Gender = Female
Sexual Trauma (n = 230)
Gender = Female
Crime-Related Trauma (n = 233)
Gender = Female
Associations between current social support and history of trauma by type and gender
Male (n = 83)
Female (n = 150b)
Trauma predicting loneliness
Associations between current loneliness and history of trauma by type, with gender as a covariate (n = 149)
Gender = Female
Gender = Female
Gender = Female
Gender = Female
Associations between current loneliness and history of trauma by type and gender
Male (n = 83)
Female (n = 66)
This study examined trauma history in relation to perceived social support and loneliness in a sample of incarcerated women and men with major depressive disorder. A history of any trauma (regardless of type), physical trauma, sexual trauma, and crime-related trauma were all associated with current lower social support In our sample, past sexual trauma and crime-related trauma only were significantly associated with higher levels of current self-reported loneliness, though physical trauma and any trauma were not. This is the first study, to the authors’ knowledge, that specifically observed a relationship between past trauma and current social support and loneliness in prison populations. Findings contribute to the general literature by examining the effects of different kinds of trauma on interpersonal functioning among women and among men.
Past exposure to any trauma was associated with lower social support, as hypothesized and in line with the literature in non-incarcerated populations. This suggests that exposure to trauma may affect prisoners similarly to non-incarcerated populations. This makes sense as reasons cited in studies with non-incarcerated populations of why trauma may affect social support is similarly applicable to incarcerated populations: others’ negative reactions to trauma disclosure, negative influence on the victim’s level of trust and security in relationships, and lack of access to safe social support interpersonal trauma is commonly experienced in families and friendships (Asberg and Renk 2013; Janoff-Bulman 1992; Onyskiw 2001). History of any trauma was, however, not with loneliness in our results. Because the vast majority (91.3%) of the 149 participants with loneliness data reported having experienced “any trauma,” power for this variable was poor in our sample; further research is needed.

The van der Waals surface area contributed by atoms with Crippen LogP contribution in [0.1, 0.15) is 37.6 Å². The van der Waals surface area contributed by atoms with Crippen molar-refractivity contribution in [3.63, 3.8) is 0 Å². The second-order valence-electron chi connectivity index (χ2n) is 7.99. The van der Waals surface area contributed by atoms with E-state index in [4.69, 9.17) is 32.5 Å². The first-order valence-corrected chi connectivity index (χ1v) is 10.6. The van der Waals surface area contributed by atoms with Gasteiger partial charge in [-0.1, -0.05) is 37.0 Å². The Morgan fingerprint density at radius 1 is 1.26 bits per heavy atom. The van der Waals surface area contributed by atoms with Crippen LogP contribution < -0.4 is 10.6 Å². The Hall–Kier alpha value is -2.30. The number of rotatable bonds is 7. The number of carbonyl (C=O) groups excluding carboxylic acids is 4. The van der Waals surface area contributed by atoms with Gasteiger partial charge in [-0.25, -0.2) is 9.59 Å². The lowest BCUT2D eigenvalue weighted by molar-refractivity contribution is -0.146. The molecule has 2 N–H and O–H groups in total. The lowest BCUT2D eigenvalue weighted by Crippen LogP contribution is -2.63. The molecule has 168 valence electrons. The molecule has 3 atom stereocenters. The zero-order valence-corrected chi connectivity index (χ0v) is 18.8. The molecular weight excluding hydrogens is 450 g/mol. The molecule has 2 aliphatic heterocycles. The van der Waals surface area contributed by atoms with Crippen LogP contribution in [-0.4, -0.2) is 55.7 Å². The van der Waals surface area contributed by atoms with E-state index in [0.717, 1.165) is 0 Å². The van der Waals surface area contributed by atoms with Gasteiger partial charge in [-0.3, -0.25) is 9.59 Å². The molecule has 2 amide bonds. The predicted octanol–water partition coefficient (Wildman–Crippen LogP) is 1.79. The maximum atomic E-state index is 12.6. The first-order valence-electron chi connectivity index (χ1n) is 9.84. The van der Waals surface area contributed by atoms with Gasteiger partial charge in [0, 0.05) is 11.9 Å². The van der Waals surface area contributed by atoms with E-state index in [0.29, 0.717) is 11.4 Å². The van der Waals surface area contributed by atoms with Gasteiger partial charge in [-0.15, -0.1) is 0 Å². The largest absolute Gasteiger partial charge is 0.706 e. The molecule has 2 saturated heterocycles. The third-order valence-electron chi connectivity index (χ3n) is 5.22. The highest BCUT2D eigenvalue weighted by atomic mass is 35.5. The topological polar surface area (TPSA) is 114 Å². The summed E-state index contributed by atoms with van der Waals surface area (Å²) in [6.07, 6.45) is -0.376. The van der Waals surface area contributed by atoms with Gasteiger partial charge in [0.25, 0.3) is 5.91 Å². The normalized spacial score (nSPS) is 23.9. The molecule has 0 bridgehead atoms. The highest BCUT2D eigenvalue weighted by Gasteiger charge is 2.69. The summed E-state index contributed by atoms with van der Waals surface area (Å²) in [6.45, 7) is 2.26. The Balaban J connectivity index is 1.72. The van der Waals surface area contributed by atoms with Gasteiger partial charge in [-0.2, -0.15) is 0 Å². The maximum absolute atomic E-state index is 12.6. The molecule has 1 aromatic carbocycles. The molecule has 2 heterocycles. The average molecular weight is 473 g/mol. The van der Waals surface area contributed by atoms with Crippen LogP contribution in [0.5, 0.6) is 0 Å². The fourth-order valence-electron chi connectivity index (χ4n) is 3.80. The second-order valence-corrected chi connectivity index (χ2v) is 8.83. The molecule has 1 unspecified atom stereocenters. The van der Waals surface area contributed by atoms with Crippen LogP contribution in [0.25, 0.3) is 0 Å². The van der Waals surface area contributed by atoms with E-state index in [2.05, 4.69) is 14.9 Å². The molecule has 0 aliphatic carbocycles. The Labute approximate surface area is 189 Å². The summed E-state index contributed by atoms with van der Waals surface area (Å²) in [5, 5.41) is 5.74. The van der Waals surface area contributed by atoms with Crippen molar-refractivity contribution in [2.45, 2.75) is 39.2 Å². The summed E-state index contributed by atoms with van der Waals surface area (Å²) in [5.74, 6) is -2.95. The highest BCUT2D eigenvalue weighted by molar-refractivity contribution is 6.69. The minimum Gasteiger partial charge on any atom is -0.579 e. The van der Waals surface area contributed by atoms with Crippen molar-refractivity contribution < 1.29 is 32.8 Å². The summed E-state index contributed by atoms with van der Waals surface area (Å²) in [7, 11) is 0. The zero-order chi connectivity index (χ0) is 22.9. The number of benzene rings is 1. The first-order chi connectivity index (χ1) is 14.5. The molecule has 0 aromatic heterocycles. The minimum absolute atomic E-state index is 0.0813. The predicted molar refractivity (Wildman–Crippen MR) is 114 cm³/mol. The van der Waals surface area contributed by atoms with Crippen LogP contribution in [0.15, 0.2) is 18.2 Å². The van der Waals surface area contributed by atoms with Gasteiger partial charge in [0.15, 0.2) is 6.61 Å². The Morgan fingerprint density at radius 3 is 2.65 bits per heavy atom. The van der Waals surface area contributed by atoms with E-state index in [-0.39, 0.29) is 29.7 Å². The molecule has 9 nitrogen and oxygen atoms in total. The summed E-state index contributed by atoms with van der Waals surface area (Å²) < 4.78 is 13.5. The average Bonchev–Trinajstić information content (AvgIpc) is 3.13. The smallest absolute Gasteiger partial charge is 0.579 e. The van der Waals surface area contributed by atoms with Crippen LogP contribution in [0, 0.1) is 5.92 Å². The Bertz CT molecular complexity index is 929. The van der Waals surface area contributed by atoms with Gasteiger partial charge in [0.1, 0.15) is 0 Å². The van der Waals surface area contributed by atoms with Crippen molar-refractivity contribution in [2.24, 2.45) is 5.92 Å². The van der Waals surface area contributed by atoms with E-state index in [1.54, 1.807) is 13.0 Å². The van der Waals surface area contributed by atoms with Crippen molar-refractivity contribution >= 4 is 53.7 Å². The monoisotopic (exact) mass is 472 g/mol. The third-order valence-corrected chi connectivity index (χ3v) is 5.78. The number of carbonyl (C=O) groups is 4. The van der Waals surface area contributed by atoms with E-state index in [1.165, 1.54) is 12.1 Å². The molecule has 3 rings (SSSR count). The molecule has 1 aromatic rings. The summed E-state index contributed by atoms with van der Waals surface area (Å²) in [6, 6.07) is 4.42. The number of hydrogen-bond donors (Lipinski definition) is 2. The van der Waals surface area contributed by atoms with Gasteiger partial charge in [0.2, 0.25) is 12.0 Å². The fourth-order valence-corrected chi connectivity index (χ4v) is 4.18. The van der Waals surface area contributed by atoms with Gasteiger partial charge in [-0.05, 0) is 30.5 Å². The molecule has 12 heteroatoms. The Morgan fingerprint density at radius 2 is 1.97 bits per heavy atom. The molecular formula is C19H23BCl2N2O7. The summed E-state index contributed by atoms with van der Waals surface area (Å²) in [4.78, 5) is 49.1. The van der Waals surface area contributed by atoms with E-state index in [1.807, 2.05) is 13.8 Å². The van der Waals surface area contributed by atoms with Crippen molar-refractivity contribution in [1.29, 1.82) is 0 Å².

When specific types of trauma are considered, our results suggesting an association between past sexual trauma and both perceived social support and loneliness in prisoners, are in line with similar studies in community populations (Golding et al. 2002; Gibson and Hartshorne 1996). Golding, Wilsnack, and Cooper (2002) found, using data from six non-incarcerated samples, that individuals with sexual trauma reported lower current emotional support, and Gibson and Hartshorne (1996) found that victims of sexual abuse experienced more loneliness in their mixed sample of female university students and female clients at treatment centers. Though we were unable to explore the reasons for the association between trauma and loneliness/social support among incarcerated populations found in the current study, the wider literature on sexual trauma provides possible explanations. For example, several studies examining coping in adults with histories of childhood sexual abuse have found that survivors engage in strategies such as social withdrawal and self-isolation (Griffing et al. 2006; Futa et al. 2003) and are less likely to seek out social support. Victims of sexual trauma may also engage in behaviors that indirectly impact their social support and levels of loneliness such as acting out sexually and aggressively (Filipas and Ullman 2006), emotional suppression (Brand and Alexander 2003), self-blame (DiLillo et al. 1994; Futa et al. 2003; Oaksford and Frude 2004), addictive behaviors or substance use (Brand et al. 1997; Filipas and Ullman 2006), and decreased self-esteem and life satisfaction (Fergusson et al. 2008).